Shane Reihill: A quiet man, a gentle man a straightforward and honest man

What a deep sense of sorrow to hear of Shane’s passing.

The less than 50 words notice of his death in today’s Irish Times, three days after a heart-attack at a Health Services Executive (HSE) -run sheltered housing facility portray a mere name, a faceless statistic. Shane was so much more: A quiet man, a gentle man a straightforward and honest man:  As decent a man one could ever hope to meet.   Heart-rending are the circumstances that was Shane’s fifty-two years, solitude having become a life sentence.

I have superb abiding memories of First Cousin Shane: A man of considerable, largely unnurtured, artistic talent. The Texaco Children’s Art Competition award he won at St Michael’s College, Ailesbury Road,  back in the 1970s being an early indication of such ability, Shane went on to UCD where he attained the Degree of Bachelor of Architecture, a source of great satisfaction for his beloved mother Maureen (http://wp.me/p15Yzr-175) and sister Orla.  Recently, Shane painted two miniature exquisite, yet simple, water colour paintings for my Mother, ‘Auntie Kath’. Shane, they will always take pride of place in our house.

Then there was Shane in green overalls fixing show-jumping fences at the Dublin Horse Show’s Aga Khan Cup, a dream summer job. Another memory is Christmas Dinner at our house, a paper hat on his head, a big cigar in his mouth… he was only 17.

He was the first person to call me Nailer.

Shane, Auntie Kath, William, Conor and Nailer are greatly saddened you have departed this world, but we know you will surely rest in peace.

Vivid Memories..

3 Comments

Filed under Artist, Family History, Ireland, Obituary, Shane Reihill

3 responses to “Shane Reihill: A quiet man, a gentle man a straightforward and honest man

  1. Well said, Niall.

    You and your family obviously had more contact with Shane than I had, and I sympathise with your heartfelt loss.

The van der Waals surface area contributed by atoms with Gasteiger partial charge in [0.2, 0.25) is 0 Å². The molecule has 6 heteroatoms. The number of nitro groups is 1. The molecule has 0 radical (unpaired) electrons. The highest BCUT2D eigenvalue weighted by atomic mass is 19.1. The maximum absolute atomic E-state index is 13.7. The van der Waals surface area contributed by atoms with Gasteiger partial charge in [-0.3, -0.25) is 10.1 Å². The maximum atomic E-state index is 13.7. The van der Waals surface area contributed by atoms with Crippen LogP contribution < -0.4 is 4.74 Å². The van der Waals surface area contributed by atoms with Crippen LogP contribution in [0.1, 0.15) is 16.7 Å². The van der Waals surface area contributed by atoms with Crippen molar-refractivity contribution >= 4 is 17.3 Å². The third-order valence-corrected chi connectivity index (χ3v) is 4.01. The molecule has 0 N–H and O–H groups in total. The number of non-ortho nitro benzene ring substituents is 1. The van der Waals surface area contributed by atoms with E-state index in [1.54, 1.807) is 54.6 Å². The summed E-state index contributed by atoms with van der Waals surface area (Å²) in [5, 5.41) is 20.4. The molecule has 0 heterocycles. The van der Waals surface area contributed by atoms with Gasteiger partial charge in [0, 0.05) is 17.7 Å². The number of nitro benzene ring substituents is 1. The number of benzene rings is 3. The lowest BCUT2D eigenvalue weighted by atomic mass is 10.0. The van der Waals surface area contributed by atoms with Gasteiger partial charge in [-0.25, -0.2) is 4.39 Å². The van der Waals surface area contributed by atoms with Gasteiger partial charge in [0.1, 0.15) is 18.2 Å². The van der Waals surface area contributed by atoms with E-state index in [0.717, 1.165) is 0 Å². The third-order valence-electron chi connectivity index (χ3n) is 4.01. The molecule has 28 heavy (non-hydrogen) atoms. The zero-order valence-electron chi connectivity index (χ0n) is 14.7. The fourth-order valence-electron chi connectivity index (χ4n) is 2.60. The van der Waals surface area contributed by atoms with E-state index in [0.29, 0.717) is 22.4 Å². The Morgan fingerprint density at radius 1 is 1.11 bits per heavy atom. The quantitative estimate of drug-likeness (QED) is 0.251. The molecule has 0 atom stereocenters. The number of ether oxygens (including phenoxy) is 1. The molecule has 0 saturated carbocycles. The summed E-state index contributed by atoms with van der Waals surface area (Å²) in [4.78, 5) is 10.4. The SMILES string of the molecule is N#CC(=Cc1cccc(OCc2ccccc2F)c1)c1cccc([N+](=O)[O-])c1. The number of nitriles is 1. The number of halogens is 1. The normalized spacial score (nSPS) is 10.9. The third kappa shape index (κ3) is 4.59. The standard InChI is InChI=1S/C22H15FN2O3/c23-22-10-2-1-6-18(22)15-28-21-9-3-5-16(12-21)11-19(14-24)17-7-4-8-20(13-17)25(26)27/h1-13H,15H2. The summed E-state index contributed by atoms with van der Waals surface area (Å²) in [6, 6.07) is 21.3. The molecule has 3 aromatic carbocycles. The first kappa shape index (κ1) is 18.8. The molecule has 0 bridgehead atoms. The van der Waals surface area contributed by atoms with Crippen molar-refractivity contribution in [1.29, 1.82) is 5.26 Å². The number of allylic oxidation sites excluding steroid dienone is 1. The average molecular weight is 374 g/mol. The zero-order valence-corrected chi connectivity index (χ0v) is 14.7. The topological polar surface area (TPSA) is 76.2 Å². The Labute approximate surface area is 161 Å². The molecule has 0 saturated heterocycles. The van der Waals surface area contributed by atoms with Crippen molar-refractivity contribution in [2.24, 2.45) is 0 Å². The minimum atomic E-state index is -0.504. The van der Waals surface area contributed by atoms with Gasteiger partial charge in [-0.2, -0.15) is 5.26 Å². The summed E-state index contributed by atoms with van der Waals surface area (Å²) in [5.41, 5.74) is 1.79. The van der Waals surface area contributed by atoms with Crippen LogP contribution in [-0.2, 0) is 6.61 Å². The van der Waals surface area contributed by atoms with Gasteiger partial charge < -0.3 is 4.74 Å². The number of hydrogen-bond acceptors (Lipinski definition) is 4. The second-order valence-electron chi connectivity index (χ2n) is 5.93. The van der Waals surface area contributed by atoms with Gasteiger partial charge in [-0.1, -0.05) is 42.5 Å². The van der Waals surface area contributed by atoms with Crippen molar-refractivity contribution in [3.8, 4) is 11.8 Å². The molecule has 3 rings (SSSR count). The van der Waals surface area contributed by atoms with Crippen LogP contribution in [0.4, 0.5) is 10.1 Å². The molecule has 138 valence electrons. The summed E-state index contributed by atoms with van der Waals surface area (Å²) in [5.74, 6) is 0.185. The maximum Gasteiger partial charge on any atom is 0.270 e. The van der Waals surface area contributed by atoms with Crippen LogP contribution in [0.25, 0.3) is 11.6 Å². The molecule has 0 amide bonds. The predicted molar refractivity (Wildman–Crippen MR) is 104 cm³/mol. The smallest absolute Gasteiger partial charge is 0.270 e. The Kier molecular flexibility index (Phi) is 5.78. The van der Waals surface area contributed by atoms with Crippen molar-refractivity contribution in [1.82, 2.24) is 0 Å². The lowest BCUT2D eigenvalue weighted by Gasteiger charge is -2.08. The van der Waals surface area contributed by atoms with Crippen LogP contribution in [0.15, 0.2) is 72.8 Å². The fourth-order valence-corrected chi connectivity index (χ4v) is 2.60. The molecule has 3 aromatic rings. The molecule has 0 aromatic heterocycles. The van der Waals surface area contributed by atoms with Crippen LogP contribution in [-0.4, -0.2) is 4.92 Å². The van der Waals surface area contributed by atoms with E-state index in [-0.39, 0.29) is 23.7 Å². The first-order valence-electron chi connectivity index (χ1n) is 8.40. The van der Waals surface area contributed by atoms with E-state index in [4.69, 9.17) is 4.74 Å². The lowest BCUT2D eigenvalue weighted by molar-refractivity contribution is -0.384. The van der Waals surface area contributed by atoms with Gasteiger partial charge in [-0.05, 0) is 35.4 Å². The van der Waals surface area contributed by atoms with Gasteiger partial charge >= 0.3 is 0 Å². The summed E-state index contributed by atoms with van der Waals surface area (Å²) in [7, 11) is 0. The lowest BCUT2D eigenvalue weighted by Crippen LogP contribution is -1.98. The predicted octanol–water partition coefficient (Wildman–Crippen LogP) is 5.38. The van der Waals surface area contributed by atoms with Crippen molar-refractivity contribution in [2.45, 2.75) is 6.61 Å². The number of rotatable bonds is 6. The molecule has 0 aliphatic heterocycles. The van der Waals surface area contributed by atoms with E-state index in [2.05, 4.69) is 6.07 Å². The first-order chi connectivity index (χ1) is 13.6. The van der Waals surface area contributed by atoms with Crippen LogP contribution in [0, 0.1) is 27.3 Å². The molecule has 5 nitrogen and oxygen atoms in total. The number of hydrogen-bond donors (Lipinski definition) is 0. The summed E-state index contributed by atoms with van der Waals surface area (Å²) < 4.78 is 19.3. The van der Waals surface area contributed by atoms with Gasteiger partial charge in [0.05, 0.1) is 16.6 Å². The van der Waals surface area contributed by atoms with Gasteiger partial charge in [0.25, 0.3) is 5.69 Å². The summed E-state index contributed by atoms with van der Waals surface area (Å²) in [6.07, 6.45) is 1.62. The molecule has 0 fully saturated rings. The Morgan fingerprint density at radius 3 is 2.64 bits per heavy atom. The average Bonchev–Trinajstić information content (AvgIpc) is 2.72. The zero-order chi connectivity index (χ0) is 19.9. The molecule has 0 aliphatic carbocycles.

2. Thursday, Nanchang (China). Niall, I returned to Nanchang a week ago after spending a few days between Hong Kong and Guangzhou, and have been back at work since Monday this week. Thank you for the sad news and warm comments about Shane. My last contact with him was in the 1970s, when I met him in west Kensington during a visit to London. He was lodging in the house of a woman who took in students. He was either about to graduate or was doing his first job as an architect since graduation. We had drinks with the landlady in a nearby pub and back in his room Shane expressed suspicions about her. I listened noncommittally and advised him to leave for another flat if he had reasons to be worried. I gave him some money to tide him over the disruption. I imagine his time living in a HSE sheltered residence must have been a lonesome and shadowed experience”

  3. Ross Cahill-O'Brien

    I am deeply saddened to learn of Shane’s death. I was only talking to a friend who told me that he saw a death notice and knowing that there are not that many Shane Reihill’s that I decided to check it out.
    I knew shane from my time working in Chapman Taylor Partners in London’s Kensington High Street, He would always beckon me that it was my turn to get the coffee. We would have long chats about Architecture and especially the Architect Alvar Alto, He would compare his work to expressions in Jazz. He had a beautiful way of sketching and would make very simple drawings that always got straight to the point and the essence of what the architecture was all about. When I moved back to Dublin we would meet up again and he spent a time in my house. At this time it was difficult to get a job. We would again spend time talking about Alto and architecture and he was always up for a debate. Then he would show me some sketches he was doing and their architectural expression. We lost contact then for a bit, and it is only now that I start thinking again about Shane. He was quiet an extraordinary man, and I believe well loved by his tutors in UCD Architecture Dept. I am very fond of him as at the time I considered him one of my best friends.
    I am deeply grieved to hear of his passing.
    I always thought that he was to good not to be of this world.
    He has a special place in my heart.

So did you learn something? Have a comment?

Fill in your details below or click an icon to log in:

WordPress.com Logo

You are commenting using your WordPress.com account. Log Out / Change )

Twitter picture

You are commenting using your Twitter account. Log Out / Change )

Facebook photo

You are commenting using your Facebook account. Log Out / Change )

Google+ photo

You are commenting using your Google+ account. Log Out / Change )

Connecting to %s